Objective: To identify the frequency and manifestations of depression after traumatic brain injury (TBI) and the factors that contribute to developing this mood disorder.
Design: A prospective, nationwide, multicenter study; 17 centers supplied data from medical records and patient responses on a standardized criterion instrument.
Setting: Traumatic Brain Injury Model Systems programs.
Participants: A demographically diverse sample of 666 outpatients with TBI was evaluated 10 to 126 months after injury.
Interventions: Not applicable.
Main outcome measures: Depressive symptoms were characterized with the Neurobehavioral Functioning Inventory by using the Diagnostic and Statistical Manual of Mental Disorders (4th ed; DSM-IV) diagnostic framework. Analysis of variance and Pearson correlations were used to identify factors that were significantly related to depression.
Results: Fatigue (29%), distractibility (28%), anger or irritability (28%), and rumination (25%) were the most commonly cited depressive symptoms in the sample. Twenty-seven percent of patients with TBI met the prerequisite number (>/=5) of criterion A symptoms for a DSM-IV diagnosis of major depressive disorder. Feeling hopeless, feeling worthless, and difficulty enjoying activities were the 3 symptoms that most differentiated depressed from nondepressed patients. Patients who were unemployed at the time of injury and who were impoverished were significantly more likely to report DSM-IV criterion A symptoms than patients who were employed, were students, or were retired due to age. Time after injury, injury severity, and postinjury marital status were not significantly related to depression.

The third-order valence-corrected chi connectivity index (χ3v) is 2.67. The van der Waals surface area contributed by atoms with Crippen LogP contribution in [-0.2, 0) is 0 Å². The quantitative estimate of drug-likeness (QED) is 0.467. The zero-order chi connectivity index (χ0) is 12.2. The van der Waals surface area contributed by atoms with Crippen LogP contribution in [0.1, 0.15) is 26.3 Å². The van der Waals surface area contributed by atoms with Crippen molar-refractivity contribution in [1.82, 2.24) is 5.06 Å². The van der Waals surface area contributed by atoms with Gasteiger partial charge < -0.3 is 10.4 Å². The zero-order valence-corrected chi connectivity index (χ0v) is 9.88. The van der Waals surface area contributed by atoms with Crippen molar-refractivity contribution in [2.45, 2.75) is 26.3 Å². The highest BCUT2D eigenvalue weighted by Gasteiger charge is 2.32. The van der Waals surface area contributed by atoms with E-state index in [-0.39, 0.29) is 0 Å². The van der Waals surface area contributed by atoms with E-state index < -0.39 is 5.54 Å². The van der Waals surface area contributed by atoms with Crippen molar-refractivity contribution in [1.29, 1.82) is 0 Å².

Conclusions: Patients with TBI are at great risk for developing depressive symptoms. Findings provide empirical support for the inclusion of depression evaluation and treatment protocols in brain injury programs. Unemployment and poverty may be substantial risk factors for the development of depressive symptoms. Future research should develop biopsychosocial predictive models to identify high-risk patients and examine the efficacy of treatment interventions.